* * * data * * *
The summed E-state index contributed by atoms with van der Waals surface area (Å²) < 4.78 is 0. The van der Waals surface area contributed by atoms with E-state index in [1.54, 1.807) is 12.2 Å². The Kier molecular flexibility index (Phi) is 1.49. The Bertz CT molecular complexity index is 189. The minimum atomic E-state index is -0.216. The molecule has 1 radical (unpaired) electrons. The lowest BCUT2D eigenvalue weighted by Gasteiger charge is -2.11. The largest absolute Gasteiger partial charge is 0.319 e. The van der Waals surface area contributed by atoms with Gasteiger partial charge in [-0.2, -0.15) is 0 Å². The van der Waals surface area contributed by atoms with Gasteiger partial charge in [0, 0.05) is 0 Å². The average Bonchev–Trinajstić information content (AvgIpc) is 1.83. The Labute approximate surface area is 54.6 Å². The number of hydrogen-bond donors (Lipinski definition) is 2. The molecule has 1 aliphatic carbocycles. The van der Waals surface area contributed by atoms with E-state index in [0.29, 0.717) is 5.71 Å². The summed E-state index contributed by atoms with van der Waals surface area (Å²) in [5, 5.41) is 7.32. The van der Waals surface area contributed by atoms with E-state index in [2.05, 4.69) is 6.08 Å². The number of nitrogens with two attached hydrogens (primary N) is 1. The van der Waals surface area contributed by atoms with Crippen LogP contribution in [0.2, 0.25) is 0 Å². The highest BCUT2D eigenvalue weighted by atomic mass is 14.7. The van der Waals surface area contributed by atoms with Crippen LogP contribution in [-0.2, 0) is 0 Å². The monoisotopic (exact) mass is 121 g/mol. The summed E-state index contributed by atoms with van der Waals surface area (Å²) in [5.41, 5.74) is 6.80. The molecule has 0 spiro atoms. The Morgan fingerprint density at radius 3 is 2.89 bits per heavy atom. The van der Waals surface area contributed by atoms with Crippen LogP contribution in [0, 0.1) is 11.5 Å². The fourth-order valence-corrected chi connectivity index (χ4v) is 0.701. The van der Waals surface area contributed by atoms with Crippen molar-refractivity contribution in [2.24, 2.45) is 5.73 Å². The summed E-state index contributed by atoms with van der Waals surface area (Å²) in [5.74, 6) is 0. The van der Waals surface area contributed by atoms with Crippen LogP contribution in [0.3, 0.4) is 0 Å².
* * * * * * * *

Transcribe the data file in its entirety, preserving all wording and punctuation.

The summed E-state index contributed by atoms with van der Waals surface area (Å²) < 4.78 is 0. The van der Waals surface area contributed by atoms with E-state index in [1.54, 1.807) is 12.2 Å². The Kier molecular flexibility index (Phi) is 1.49. The Bertz CT molecular complexity index is 189. The minimum atomic E-state index is -0.216. The molecule has 1 radical (unpaired) electrons. The lowest BCUT2D eigenvalue weighted by Gasteiger charge is -2.11. The largest absolute Gasteiger partial charge is 0.319 e. The van der Waals surface area contributed by atoms with Gasteiger partial charge in [-0.2, -0.15) is 0 Å². The van der Waals surface area contributed by atoms with Gasteiger partial charge in [0, 0.05) is 0 Å². The average Bonchev–Trinajstić information content (AvgIpc) is 1.83. The Labute approximate surface area is 54.6 Å². The number of hydrogen-bond donors (Lipinski definition) is 2. The molecule has 1 aliphatic carbocycles. The van der Waals surface area contributed by atoms with E-state index in [0.29, 0.717) is 5.71 Å². The summed E-state index contributed by atoms with van der Waals surface area (Å²) in [5, 5.41) is 7.32. The van der Waals surface area contributed by atoms with E-state index in [2.05, 4.69) is 6.08 Å². The number of nitrogens with two attached hydrogens (primary N) is 1. The van der Waals surface area contributed by atoms with Crippen LogP contribution in [0.2, 0.25) is 0 Å². The highest BCUT2D eigenvalue weighted by atomic mass is 14.7. The van der Waals surface area contributed by atoms with Crippen LogP contribution in [-0.2, 0) is 0 Å². The monoisotopic (exact) mass is 121 g/mol. The summed E-state index contributed by atoms with van der Waals surface area (Å²) in [5.41, 5.74) is 6.80. The molecule has 0 spiro atoms. The Morgan fingerprint density at radius 3 is 2.89 bits per heavy atom. The van der Waals surface area contributed by atoms with Crippen LogP contribution in [0, 0.1) is 11.5 Å². The fourth-order valence-corrected chi connectivity index (χ4v) is 0.701. The van der Waals surface area contributed by atoms with Crippen molar-refractivity contribution in [2.24, 2.45) is 5.73 Å². The summed E-state index contributed by atoms with van der Waals surface area (Å²) in [5.74, 6) is 0. The van der Waals surface area contributed by atoms with Crippen LogP contribution in [0.3, 0.4) is 0 Å².